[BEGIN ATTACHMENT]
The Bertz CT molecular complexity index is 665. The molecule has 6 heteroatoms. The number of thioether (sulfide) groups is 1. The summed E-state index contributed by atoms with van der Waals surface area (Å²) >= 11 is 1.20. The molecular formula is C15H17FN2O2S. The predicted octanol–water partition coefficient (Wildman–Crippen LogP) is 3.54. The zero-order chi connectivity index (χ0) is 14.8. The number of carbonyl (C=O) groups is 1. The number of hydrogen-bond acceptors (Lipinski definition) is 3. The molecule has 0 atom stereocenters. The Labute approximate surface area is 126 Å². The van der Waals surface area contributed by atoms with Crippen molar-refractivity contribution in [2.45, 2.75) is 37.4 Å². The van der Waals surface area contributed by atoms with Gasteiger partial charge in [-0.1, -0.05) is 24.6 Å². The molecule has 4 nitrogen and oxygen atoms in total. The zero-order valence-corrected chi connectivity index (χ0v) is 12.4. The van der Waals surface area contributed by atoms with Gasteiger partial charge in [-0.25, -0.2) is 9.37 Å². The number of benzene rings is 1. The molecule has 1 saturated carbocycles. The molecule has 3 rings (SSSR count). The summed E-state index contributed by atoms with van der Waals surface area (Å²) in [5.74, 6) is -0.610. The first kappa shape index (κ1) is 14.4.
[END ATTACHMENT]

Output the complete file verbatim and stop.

The Bertz CT molecular complexity index is 665. The molecule has 6 heteroatoms. The number of thioether (sulfide) groups is 1. The summed E-state index contributed by atoms with van der Waals surface area (Å²) >= 11 is 1.20. The molecular formula is C15H17FN2O2S. The predicted octanol–water partition coefficient (Wildman–Crippen LogP) is 3.54. The zero-order chi connectivity index (χ0) is 14.8. The number of carbonyl (C=O) groups is 1. The number of hydrogen-bond acceptors (Lipinski definition) is 3. The molecule has 0 atom stereocenters. The Labute approximate surface area is 126 Å². The van der Waals surface area contributed by atoms with Crippen molar-refractivity contribution in [2.45, 2.75) is 37.4 Å². The van der Waals surface area contributed by atoms with Gasteiger partial charge in [-0.1, -0.05) is 24.6 Å². The molecule has 4 nitrogen and oxygen atoms in total. The zero-order valence-corrected chi connectivity index (χ0v) is 12.4. The van der Waals surface area contributed by atoms with Gasteiger partial charge in [-0.25, -0.2) is 9.37 Å². The number of benzene rings is 1. The molecule has 1 saturated carbocycles. The molecule has 3 rings (SSSR count). The summed E-state index contributed by atoms with van der Waals surface area (Å²) in [5.74, 6) is -0.610. The first kappa shape index (κ1) is 14.4.